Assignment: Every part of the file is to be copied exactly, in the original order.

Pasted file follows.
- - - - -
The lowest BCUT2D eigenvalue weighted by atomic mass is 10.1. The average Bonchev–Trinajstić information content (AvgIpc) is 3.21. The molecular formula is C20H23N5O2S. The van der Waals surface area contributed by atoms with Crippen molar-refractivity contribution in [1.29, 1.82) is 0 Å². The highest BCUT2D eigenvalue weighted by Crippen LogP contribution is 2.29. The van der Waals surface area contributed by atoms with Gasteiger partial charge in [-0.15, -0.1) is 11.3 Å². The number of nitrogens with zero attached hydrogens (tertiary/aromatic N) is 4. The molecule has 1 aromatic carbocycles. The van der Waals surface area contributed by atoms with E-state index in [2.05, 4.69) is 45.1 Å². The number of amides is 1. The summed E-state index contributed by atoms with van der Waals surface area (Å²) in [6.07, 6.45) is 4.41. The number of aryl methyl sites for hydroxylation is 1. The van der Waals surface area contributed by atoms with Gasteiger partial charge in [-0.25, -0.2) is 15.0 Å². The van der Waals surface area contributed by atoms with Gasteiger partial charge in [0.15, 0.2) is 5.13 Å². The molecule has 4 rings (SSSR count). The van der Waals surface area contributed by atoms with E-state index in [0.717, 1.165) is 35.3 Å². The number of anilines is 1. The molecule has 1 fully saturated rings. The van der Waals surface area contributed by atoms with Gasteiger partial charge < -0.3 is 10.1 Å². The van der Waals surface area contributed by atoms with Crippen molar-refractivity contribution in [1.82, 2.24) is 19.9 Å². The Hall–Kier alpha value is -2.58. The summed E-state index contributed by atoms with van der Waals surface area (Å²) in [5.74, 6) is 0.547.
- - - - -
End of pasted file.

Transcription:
The lowest BCUT2D eigenvalue weighted by atomic mass is 10.1. The average Bonchev–Trinajstić information content (AvgIpc) is 3.21. The molecular formula is C20H23N5O2S. The van der Waals surface area contributed by atoms with Crippen molar-refractivity contribution in [1.29, 1.82) is 0 Å². The highest BCUT2D eigenvalue weighted by Crippen LogP contribution is 2.29. The van der Waals surface area contributed by atoms with Gasteiger partial charge in [-0.15, -0.1) is 11.3 Å². The number of nitrogens with zero attached hydrogens (tertiary/aromatic N) is 4. The molecule has 1 aromatic carbocycles. The van der Waals surface area contributed by atoms with E-state index in [2.05, 4.69) is 45.1 Å². The number of amides is 1. The summed E-state index contributed by atoms with van der Waals surface area (Å²) in [6.07, 6.45) is 4.41. The number of aryl methyl sites for hydroxylation is 1. The van der Waals surface area contributed by atoms with Gasteiger partial charge in [-0.25, -0.2) is 15.0 Å². The van der Waals surface area contributed by atoms with Gasteiger partial charge in [0.15, 0.2) is 5.13 Å². The molecule has 4 rings (SSSR count). The van der Waals surface area contributed by atoms with E-state index in [0.717, 1.165) is 35.3 Å². The number of anilines is 1. The molecule has 1 fully saturated rings. The van der Waals surface area contributed by atoms with Gasteiger partial charge < -0.3 is 10.1 Å². The van der Waals surface area contributed by atoms with Crippen molar-refractivity contribution in [1.82, 2.24) is 19.9 Å². The Hall–Kier alpha value is -2.58. The summed E-state index contributed by atoms with van der Waals surface area (Å²) in [5.74, 6) is 0.547.